Rapid Transit Advocates, Inc. v. Southern Cal. Rapid Transit Dist. (1986)

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[No. B015827. Court of Appeals of California, Second Appellate District, Division Seven. September 23, 1986.]

RAPID TRANSIT ADVOCATES, INC., et al., Plaintiffs and Appellants, v. SOUTHERN CALIFORNIA RAPID TRANSIT DISTRICT, Defendant and Respondent.

(Opinion by Adler, J., with Thompson, P. J., and Johnson, J., concurring.) [185 Cal. App. 3d 997]


Rogers & Wells, Charles R. Hartman, Robert D. Donaldson and Charles E. Wheeler for Plaintiffs and Appellants.

Nutter, Bird, Marella, Boxer, Wolpert & Matz, Vincent J. Marella, Dorothy Wolpert, Richard T. Powers and Suzanne Gifford for Defendant and Respondent.



In this appeal we are asked to decide if the proposed Metro Rail project of the Southern California Rapid Transit District (SCRTD) is required to be consistent with the general development plans of counties and cities. (Gov. Code, §§ 65300 and 65700.) We hold there is no such requirement.


This case arises from the final administrative decision of respondent SCRTD to build the initial 18.6-mile segment of Metro Rail, the proposed [185 Cal. App. 3d 999] Los Angeles subway system. The SCRTD's final approval was given on November 10, 1983. In approving the design and construction of Metro Rail the SCRTD adopted and certified the final environmental impact report (FEIR) pursuant to the California Environmental Quality Act. At the time the FEIR was approved, the SCRTD adopted a "Statement of Findings" of significant environmental impacts and mitigation measures pursuant to Public Resources Code section 21081.

Appellants, Rapid Transit Advocates, an incorporated citizens' group and Donald M. Moulton, sought a writ of administrative mandamus and injunction to compel the SCRTD to set aside its approval of the FEIR and to foreclose further implementation of the Metro Rail project.

The mandamus and injunction causes of action were tried by the court and submitted on documentary evidence. fn. 1 After commencing the proceedings, the court twice continued the trial over appellants' objections, permitting the SCRTD to clarify the "Statement of Findings." Upon resumption of the trial, the court allowed the SCRTD to enter into evidence several "clarifications" of the November 10, 1983, findings. The court's judgment denied the motions for the issuance of an injunction and writ of mandate. The court found that the Metro Rail project need not be consistent with the general plans of development of counties and cities, and furthermore the evidence did not support a finding that such plans were inconsistent. Appellant argues on appeal that these findings were in error.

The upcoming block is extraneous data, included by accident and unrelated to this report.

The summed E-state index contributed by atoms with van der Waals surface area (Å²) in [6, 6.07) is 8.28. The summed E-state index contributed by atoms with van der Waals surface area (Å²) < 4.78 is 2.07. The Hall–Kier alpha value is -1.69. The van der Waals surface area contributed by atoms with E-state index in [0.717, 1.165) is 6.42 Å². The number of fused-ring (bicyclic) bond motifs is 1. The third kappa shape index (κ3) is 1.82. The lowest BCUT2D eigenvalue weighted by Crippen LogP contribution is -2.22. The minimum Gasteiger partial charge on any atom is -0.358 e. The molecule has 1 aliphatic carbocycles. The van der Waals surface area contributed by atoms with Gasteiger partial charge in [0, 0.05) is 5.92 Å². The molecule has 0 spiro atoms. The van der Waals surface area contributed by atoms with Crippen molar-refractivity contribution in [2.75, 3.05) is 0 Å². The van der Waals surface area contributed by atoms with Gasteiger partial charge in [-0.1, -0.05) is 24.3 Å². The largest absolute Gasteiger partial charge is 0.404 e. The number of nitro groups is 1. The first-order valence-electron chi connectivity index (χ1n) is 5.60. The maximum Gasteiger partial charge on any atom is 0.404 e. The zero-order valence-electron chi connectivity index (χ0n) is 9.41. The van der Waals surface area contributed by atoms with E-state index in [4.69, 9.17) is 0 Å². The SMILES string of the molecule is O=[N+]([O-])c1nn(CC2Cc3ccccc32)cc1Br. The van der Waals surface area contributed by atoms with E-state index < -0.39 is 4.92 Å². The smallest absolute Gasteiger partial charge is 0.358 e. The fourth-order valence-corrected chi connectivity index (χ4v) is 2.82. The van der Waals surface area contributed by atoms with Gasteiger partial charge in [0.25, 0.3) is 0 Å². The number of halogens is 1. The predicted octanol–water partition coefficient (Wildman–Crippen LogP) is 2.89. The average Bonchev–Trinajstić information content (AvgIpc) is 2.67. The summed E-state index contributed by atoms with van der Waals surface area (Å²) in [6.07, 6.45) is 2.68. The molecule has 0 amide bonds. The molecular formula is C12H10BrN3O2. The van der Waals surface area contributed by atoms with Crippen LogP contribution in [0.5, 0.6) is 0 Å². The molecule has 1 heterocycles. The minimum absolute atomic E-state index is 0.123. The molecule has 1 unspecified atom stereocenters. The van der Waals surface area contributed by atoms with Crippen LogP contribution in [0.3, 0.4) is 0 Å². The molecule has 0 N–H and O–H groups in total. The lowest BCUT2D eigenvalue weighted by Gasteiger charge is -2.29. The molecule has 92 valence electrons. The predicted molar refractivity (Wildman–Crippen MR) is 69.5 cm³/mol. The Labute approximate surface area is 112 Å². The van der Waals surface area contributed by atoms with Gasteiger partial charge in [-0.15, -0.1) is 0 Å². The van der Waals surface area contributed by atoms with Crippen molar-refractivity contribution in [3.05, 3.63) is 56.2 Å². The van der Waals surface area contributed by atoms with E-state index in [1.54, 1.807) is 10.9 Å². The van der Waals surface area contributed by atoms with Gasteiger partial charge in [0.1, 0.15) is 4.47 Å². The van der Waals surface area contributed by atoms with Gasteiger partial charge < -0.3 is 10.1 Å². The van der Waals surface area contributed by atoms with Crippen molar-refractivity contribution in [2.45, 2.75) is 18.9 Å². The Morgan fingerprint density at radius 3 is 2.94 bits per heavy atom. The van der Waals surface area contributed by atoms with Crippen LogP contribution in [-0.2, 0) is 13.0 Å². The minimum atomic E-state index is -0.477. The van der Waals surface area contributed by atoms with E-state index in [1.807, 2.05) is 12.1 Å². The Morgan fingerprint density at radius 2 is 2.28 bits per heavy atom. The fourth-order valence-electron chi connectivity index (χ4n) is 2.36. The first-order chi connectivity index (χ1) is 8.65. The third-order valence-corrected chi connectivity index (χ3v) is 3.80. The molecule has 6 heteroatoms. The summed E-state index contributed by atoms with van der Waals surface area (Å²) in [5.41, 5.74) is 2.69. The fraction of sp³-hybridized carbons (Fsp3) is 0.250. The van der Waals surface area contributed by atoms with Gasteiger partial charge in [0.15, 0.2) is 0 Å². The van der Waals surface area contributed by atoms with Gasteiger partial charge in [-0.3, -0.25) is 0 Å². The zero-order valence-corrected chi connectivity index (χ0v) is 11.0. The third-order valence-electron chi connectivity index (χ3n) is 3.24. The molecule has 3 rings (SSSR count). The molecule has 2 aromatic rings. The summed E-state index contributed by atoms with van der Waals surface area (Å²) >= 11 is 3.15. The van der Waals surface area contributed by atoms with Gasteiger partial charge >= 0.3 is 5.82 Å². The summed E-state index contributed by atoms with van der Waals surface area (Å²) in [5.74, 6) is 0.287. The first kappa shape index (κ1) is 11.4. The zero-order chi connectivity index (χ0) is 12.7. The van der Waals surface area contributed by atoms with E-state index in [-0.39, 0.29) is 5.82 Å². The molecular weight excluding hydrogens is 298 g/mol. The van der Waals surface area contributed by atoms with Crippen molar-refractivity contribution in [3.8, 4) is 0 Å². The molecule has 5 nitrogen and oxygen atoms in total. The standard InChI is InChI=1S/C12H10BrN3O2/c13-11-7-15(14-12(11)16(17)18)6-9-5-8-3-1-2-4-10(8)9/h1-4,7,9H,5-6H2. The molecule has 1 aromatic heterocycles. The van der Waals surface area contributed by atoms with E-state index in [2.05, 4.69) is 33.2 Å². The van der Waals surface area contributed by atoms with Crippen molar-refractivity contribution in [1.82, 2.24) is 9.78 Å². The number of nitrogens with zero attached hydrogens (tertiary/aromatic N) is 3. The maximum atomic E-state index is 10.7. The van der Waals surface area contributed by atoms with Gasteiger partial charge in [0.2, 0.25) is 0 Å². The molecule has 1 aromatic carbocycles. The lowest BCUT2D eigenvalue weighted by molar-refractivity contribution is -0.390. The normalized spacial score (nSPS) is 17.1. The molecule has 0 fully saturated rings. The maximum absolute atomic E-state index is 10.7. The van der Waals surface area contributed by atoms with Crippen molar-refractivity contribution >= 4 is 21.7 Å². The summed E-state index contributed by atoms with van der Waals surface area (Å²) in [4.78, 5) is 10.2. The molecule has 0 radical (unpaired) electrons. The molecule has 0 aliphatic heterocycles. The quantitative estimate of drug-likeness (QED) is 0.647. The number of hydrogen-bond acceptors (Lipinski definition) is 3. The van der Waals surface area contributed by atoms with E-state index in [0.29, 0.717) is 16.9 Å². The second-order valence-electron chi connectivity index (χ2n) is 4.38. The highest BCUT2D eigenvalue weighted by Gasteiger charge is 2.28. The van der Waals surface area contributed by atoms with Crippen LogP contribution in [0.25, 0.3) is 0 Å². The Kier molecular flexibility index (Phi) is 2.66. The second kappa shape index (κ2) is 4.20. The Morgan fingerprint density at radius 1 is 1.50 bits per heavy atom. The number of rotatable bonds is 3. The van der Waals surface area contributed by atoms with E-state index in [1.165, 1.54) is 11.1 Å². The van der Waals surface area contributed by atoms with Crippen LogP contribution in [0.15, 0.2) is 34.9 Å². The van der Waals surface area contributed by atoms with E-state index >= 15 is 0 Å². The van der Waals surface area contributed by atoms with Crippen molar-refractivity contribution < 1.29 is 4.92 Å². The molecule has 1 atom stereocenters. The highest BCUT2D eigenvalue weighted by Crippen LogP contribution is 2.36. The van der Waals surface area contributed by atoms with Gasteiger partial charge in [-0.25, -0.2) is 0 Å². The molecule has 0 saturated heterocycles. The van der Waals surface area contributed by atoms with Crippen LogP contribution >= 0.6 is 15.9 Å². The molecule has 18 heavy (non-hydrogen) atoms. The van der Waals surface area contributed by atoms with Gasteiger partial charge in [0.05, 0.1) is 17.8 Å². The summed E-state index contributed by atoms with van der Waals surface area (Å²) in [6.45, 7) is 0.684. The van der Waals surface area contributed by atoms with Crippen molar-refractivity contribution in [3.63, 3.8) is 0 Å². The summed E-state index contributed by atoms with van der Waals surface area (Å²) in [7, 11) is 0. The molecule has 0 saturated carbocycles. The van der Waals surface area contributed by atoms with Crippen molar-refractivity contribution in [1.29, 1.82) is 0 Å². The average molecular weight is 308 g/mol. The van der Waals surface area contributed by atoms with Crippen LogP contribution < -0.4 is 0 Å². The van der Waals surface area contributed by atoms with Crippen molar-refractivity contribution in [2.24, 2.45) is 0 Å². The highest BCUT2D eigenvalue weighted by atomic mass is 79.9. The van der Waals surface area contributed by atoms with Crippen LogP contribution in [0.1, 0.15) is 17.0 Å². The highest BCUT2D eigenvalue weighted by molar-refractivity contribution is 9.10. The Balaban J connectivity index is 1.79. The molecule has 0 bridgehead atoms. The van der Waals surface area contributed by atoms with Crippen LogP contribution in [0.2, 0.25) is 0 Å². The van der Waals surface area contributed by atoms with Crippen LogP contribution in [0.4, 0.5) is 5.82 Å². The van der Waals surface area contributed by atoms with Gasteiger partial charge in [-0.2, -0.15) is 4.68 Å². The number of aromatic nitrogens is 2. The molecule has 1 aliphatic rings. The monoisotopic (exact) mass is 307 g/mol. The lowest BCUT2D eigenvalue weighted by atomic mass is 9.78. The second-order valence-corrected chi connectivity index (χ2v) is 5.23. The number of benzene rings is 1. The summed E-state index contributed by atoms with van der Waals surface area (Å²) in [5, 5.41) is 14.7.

The trial court also found that the FEIR was sufficient as a matter of law, and appellants do not challenge this finding of the trial court.

Consistency With County and City General Plans

General plans are defined in Government Code sections 65300, 65700 and 65400. These sections require counties and cities to adopt a comprehensive, long-term general plan for the use and physical development of land within their respective borders. The general plan is to serve "as an effective guide for orderly growth and development, preservation and conservation of open-space land and natural resources, and the efficient expenditure of public funds relating to the subjects addressed in the general plan." (Gov. Code, § 65400.) [185 Cal. App. 3d 1000]

Appellants argue that under California law Metro Rail must be consistent with city and county general plans at the time it is approved. Appellants concede there is no statute which requires SCRTD to act consistently with such general plans, but nonetheless argue that cities or counties have authority to limit the SCRTD's scope of activities. The issue is whether the SCRTD is considered a regional or local agency, and whether it falls within the regulatory jurisdiction of a city or county. fn. 2